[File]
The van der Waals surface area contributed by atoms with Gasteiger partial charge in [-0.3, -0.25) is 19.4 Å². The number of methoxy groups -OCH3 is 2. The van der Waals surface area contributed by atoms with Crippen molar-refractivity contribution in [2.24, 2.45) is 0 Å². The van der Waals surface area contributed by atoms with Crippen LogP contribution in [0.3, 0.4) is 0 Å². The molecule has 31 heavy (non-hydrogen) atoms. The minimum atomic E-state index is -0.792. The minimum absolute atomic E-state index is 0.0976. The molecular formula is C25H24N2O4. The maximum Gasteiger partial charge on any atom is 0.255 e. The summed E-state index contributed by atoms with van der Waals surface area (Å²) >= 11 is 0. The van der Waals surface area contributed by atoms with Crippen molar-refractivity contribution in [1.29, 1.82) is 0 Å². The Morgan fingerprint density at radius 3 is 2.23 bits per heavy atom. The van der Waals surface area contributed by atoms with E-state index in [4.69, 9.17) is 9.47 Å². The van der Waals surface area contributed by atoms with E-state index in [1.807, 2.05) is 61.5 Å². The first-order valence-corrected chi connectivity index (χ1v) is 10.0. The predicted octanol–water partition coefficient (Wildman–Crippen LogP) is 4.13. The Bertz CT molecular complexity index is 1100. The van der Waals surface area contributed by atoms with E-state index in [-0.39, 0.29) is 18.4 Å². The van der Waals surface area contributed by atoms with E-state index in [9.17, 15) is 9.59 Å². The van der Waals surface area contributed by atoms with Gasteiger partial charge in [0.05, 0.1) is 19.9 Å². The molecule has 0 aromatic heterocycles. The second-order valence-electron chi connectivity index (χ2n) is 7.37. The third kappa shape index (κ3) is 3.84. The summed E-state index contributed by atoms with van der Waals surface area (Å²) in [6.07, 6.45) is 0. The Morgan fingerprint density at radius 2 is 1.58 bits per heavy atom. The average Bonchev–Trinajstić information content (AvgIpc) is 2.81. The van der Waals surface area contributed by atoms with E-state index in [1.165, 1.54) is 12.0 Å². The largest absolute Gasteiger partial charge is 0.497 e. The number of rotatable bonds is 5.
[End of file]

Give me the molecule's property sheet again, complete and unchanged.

The van der Waals surface area contributed by atoms with Gasteiger partial charge in [-0.3, -0.25) is 19.4 Å². The number of methoxy groups -OCH3 is 2. The van der Waals surface area contributed by atoms with Crippen molar-refractivity contribution in [2.24, 2.45) is 0 Å². The van der Waals surface area contributed by atoms with Crippen LogP contribution in [0.3, 0.4) is 0 Å². The molecule has 31 heavy (non-hydrogen) atoms. The minimum atomic E-state index is -0.792. The minimum absolute atomic E-state index is 0.0976. The molecular formula is C25H24N2O4. The maximum Gasteiger partial charge on any atom is 0.255 e. The summed E-state index contributed by atoms with van der Waals surface area (Å²) >= 11 is 0. The van der Waals surface area contributed by atoms with Crippen molar-refractivity contribution in [1.29, 1.82) is 0 Å². The Morgan fingerprint density at radius 3 is 2.23 bits per heavy atom. The van der Waals surface area contributed by atoms with E-state index in [4.69, 9.17) is 9.47 Å². The van der Waals surface area contributed by atoms with E-state index in [1.807, 2.05) is 61.5 Å². The first-order valence-corrected chi connectivity index (χ1v) is 10.0. The predicted octanol–water partition coefficient (Wildman–Crippen LogP) is 4.13. The Bertz CT molecular complexity index is 1100. The van der Waals surface area contributed by atoms with E-state index in [-0.39, 0.29) is 18.4 Å². The van der Waals surface area contributed by atoms with E-state index in [9.17, 15) is 9.59 Å². The van der Waals surface area contributed by atoms with Gasteiger partial charge in [0.05, 0.1) is 19.9 Å². The molecule has 0 aromatic heterocycles. The second-order valence-electron chi connectivity index (χ2n) is 7.37. The third kappa shape index (κ3) is 3.84. The summed E-state index contributed by atoms with van der Waals surface area (Å²) in [6.07, 6.45) is 0. The Morgan fingerprint density at radius 2 is 1.58 bits per heavy atom. The average Bonchev–Trinajstić information content (AvgIpc) is 2.81. The van der Waals surface area contributed by atoms with E-state index in [1.165, 1.54) is 12.0 Å². The largest absolute Gasteiger partial charge is 0.497 e. The number of rotatable bonds is 5.